In her book ‘Dream More: Celebrate the Dreamer in You’ Dolly Parton explores four life lessons, including the importance of education and reading. This short book, an expansion of a commencement speech she made at the University of Tennessee, is a fascinating glimpse into what makes Dolly the queen of country music and an inspiration to so many.
In the chapter ‘Learn More’ Dolly specifically discusses the influence that reading has had on her life, her songwriting and her charity work. Unlike many (including myself) Dolly’s love of reading did not start in school. For her, education was always challenging due to her poverty and difficult experiences with teachers and classmates. So what did foster a love of books in young Dolly? Her father was illiterate but it was her mother who spent a lot of time reading to Dolly, specifically from the Bible.
‘The stories from the Old Testament were wild, vivid stories of good and bad that both scared and excited me. It made me want to know more, and most of all, it made me want to read more.’
The Bible might have been the only book in her house, but it proved how important stories are and how they can transport you to another time and place, or another life. Plus these religious stories also fed into her lyric writing – in songs like The Seeker, Letter to Heaven and Travelling Thru. In fact God is everywhere in Dolly’s work and so are references to biblical stories, such as in the autobiographical Coat of Many Colours.
Country music has always been a storytelling genre, tracing its roots back to traditional ballads and folklore. The best country songwriters use their lyrics not just to tell their own stories but to create characters that explore universal themes. When you listen to Dolly’s work you can see such creativity in story songs like Joshua, The Bridge and Kentucky Gambler.
So to me, it’s no surprise that one of the best female songwriters of all time is also a self-confessed bookworm. Dolly explains that reading is a comfort but also an emotional experience.
‘I read on two levels – one to absorb the content of the book (what the author is trying to say) and the other to absorb the author’s creativity, which helps me to feel my own.’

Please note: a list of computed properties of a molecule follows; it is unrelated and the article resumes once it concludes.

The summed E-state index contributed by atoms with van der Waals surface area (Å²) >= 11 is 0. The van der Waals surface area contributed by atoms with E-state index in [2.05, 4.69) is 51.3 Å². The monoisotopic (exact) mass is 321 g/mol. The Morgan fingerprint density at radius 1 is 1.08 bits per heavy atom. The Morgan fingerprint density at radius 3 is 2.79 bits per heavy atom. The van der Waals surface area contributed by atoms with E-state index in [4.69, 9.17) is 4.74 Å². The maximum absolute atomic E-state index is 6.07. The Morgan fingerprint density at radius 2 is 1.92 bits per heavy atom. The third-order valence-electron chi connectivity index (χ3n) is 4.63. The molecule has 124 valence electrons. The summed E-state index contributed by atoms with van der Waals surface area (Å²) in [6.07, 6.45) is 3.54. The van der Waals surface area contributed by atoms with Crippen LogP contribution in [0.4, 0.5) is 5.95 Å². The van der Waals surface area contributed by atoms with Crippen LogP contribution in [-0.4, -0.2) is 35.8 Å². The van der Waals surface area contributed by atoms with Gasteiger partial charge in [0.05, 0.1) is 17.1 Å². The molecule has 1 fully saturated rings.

By reading Dolly understands herself and the world better – two things which are pivotal to good songwriting.
Dolly’s childhood love of reading has never diminished – it’s still her way of escaping from the world and discovering endless new ideas. She admits to reading every day, sometimes for hours:
‘Today I read everything I can get my hands on. I believe that when you read, even if you don’t get a chance to get an education, you can learn about everything.’
In fact this love of reading has inspired her charity work in education and in 1996 she created the Imagination Library. This scheme gives children in their pre-school years a free book every month in order to try to encourage reading. Since it started the charity has been involved in sending out 85 million free books to children across the world. In Scotland, Dolly’s program specifically supports disadvantaged children who are in care and have to overcome many challenges in order to access books and progress with their reading.
It’s astonishing to think how this one woman from the Tennessee mountains has used her power to bring books to the world. Dolly’s wish to be remembered as the ‘book lady’ is so admirable considering her many other achievements.
Dolly understands that reading not only makes people more educated and creative it also makes people happier too. I can never really understand people who don’t like reading or try to diminish its significance – in our modern world reading is even more important than ever and we need more famous people like Dolly to keep promoting literacy.
And the other good thing about reading is that you can listen to music at the same time. So get a Dolly playlist on, read this inspiring little book from the Queen herself and feed your soul with her words.